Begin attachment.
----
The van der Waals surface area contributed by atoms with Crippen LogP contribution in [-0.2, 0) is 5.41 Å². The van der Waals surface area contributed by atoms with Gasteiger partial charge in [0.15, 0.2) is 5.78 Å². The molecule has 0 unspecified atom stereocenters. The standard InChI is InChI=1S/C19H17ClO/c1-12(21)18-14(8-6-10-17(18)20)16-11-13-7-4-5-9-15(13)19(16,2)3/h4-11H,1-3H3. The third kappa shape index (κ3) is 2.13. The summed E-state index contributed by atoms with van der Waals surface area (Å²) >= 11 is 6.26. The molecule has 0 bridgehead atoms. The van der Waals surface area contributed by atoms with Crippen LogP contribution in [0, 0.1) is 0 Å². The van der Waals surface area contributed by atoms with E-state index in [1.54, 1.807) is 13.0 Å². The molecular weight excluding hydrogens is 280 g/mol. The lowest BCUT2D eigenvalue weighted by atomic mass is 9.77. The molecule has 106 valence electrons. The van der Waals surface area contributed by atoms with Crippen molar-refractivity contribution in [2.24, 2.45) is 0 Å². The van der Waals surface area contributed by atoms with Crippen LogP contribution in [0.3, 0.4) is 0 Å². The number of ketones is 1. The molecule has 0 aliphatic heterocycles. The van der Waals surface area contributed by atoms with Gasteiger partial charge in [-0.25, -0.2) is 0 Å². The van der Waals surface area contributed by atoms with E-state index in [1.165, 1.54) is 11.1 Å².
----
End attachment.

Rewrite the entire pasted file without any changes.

The van der Waals surface area contributed by atoms with Crippen LogP contribution in [-0.2, 0) is 5.41 Å². The van der Waals surface area contributed by atoms with Gasteiger partial charge in [0.15, 0.2) is 5.78 Å². The molecule has 0 unspecified atom stereocenters. The standard InChI is InChI=1S/C19H17ClO/c1-12(21)18-14(8-6-10-17(18)20)16-11-13-7-4-5-9-15(13)19(16,2)3/h4-11H,1-3H3. The third kappa shape index (κ3) is 2.13. The summed E-state index contributed by atoms with van der Waals surface area (Å²) >= 11 is 6.26. The molecule has 0 bridgehead atoms. The van der Waals surface area contributed by atoms with Crippen LogP contribution in [0, 0.1) is 0 Å². The van der Waals surface area contributed by atoms with E-state index in [1.54, 1.807) is 13.0 Å². The molecular weight excluding hydrogens is 280 g/mol. The lowest BCUT2D eigenvalue weighted by atomic mass is 9.77. The molecule has 106 valence electrons. The van der Waals surface area contributed by atoms with Crippen molar-refractivity contribution in [2.24, 2.45) is 0 Å². The van der Waals surface area contributed by atoms with Crippen LogP contribution in [0.3, 0.4) is 0 Å². The number of ketones is 1. The molecule has 0 aliphatic heterocycles. The van der Waals surface area contributed by atoms with Gasteiger partial charge in [-0.25, -0.2) is 0 Å². The van der Waals surface area contributed by atoms with E-state index in [1.165, 1.54) is 11.1 Å².